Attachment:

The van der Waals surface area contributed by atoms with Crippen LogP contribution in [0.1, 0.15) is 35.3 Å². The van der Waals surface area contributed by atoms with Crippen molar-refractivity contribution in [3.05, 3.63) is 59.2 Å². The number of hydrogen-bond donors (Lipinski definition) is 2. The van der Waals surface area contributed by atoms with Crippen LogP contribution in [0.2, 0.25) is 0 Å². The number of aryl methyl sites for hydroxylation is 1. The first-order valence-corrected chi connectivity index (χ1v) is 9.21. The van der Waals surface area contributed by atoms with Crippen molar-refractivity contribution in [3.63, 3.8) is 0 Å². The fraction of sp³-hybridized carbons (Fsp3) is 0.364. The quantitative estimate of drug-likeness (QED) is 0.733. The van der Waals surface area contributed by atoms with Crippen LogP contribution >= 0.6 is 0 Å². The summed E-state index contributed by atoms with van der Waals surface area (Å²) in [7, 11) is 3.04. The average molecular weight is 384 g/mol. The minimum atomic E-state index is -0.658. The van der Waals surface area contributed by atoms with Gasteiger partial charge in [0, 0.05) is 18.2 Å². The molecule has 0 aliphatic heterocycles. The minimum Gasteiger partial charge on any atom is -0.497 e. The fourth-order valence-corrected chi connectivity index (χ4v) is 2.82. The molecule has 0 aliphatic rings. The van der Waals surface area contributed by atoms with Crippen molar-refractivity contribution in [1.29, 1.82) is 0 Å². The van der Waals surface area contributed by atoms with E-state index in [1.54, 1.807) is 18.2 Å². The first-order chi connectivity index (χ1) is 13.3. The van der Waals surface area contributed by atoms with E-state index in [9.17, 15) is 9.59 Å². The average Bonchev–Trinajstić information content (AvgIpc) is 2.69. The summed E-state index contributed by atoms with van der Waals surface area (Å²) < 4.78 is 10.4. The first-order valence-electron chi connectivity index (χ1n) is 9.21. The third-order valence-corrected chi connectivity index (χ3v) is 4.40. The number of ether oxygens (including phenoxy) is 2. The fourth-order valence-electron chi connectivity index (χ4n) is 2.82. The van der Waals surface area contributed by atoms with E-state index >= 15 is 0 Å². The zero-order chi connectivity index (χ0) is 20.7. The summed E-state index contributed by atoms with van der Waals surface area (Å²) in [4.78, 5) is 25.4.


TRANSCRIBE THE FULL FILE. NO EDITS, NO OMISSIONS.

The van der Waals surface area contributed by atoms with Crippen LogP contribution in [0.1, 0.15) is 35.3 Å². The van der Waals surface area contributed by atoms with Crippen molar-refractivity contribution in [3.05, 3.63) is 59.2 Å². The number of hydrogen-bond donors (Lipinski definition) is 2. The van der Waals surface area contributed by atoms with Crippen LogP contribution in [0.2, 0.25) is 0 Å². The number of aryl methyl sites for hydroxylation is 1. The first-order valence-corrected chi connectivity index (χ1v) is 9.21. The van der Waals surface area contributed by atoms with Crippen molar-refractivity contribution in [3.63, 3.8) is 0 Å². The fraction of sp³-hybridized carbons (Fsp3) is 0.364. The quantitative estimate of drug-likeness (QED) is 0.733. The van der Waals surface area contributed by atoms with Crippen LogP contribution >= 0.6 is 0 Å². The summed E-state index contributed by atoms with van der Waals surface area (Å²) in [7, 11) is 3.04. The average molecular weight is 384 g/mol. The minimum atomic E-state index is -0.658. The van der Waals surface area contributed by atoms with Gasteiger partial charge in [0, 0.05) is 18.2 Å². The molecule has 0 aliphatic heterocycles. The minimum Gasteiger partial charge on any atom is -0.497 e. The fourth-order valence-corrected chi connectivity index (χ4v) is 2.82. The molecule has 0 aliphatic rings. The van der Waals surface area contributed by atoms with Crippen molar-refractivity contribution in [1.29, 1.82) is 0 Å². The van der Waals surface area contributed by atoms with E-state index in [1.54, 1.807) is 18.2 Å². The first-order chi connectivity index (χ1) is 13.3. The van der Waals surface area contributed by atoms with E-state index in [9.17, 15) is 9.59 Å². The average Bonchev–Trinajstić information content (AvgIpc) is 2.69. The summed E-state index contributed by atoms with van der Waals surface area (Å²) < 4.78 is 10.4. The first-order valence-electron chi connectivity index (χ1n) is 9.21. The third-order valence-corrected chi connectivity index (χ3v) is 4.40. The number of ether oxygens (including phenoxy) is 2. The fourth-order valence-electron chi connectivity index (χ4n) is 2.82. The van der Waals surface area contributed by atoms with E-state index >= 15 is 0 Å². The zero-order chi connectivity index (χ0) is 20.7. The summed E-state index contributed by atoms with van der Waals surface area (Å²) in [4.78, 5) is 25.4.